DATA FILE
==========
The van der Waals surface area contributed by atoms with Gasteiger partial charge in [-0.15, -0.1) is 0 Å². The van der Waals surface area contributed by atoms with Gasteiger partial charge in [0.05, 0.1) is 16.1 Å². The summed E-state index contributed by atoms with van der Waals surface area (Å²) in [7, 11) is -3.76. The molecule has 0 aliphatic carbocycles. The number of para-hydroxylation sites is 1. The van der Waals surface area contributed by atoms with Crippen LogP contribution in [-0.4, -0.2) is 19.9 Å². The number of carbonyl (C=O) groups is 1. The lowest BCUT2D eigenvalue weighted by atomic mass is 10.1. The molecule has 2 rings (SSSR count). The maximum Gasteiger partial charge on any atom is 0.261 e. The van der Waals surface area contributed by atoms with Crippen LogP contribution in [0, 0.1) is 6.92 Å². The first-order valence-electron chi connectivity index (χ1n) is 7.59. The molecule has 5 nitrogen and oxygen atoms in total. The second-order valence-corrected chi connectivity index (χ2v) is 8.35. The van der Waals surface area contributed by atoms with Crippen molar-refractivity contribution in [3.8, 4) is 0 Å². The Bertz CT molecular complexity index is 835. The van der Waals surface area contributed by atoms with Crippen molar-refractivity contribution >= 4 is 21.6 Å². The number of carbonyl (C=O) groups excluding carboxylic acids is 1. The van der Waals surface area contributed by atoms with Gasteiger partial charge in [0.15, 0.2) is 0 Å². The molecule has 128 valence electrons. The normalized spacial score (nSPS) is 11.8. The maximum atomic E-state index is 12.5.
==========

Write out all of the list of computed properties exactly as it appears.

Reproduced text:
The van der Waals surface area contributed by atoms with Gasteiger partial charge in [-0.15, -0.1) is 0 Å². The van der Waals surface area contributed by atoms with Gasteiger partial charge in [0.05, 0.1) is 16.1 Å². The summed E-state index contributed by atoms with van der Waals surface area (Å²) in [7, 11) is -3.76. The molecule has 0 aliphatic carbocycles. The number of para-hydroxylation sites is 1. The van der Waals surface area contributed by atoms with Crippen LogP contribution in [-0.4, -0.2) is 19.9 Å². The number of carbonyl (C=O) groups is 1. The lowest BCUT2D eigenvalue weighted by atomic mass is 10.1. The molecule has 2 rings (SSSR count). The maximum Gasteiger partial charge on any atom is 0.261 e. The van der Waals surface area contributed by atoms with Crippen LogP contribution in [0, 0.1) is 6.92 Å². The first-order valence-electron chi connectivity index (χ1n) is 7.59. The molecule has 5 nitrogen and oxygen atoms in total. The second-order valence-corrected chi connectivity index (χ2v) is 8.35. The van der Waals surface area contributed by atoms with Crippen molar-refractivity contribution in [3.8, 4) is 0 Å². The Bertz CT molecular complexity index is 835. The van der Waals surface area contributed by atoms with Crippen molar-refractivity contribution >= 4 is 21.6 Å². The number of carbonyl (C=O) groups excluding carboxylic acids is 1. The van der Waals surface area contributed by atoms with Gasteiger partial charge in [0.15, 0.2) is 0 Å². The molecule has 128 valence electrons. The normalized spacial score (nSPS) is 11.8. The maximum atomic E-state index is 12.5.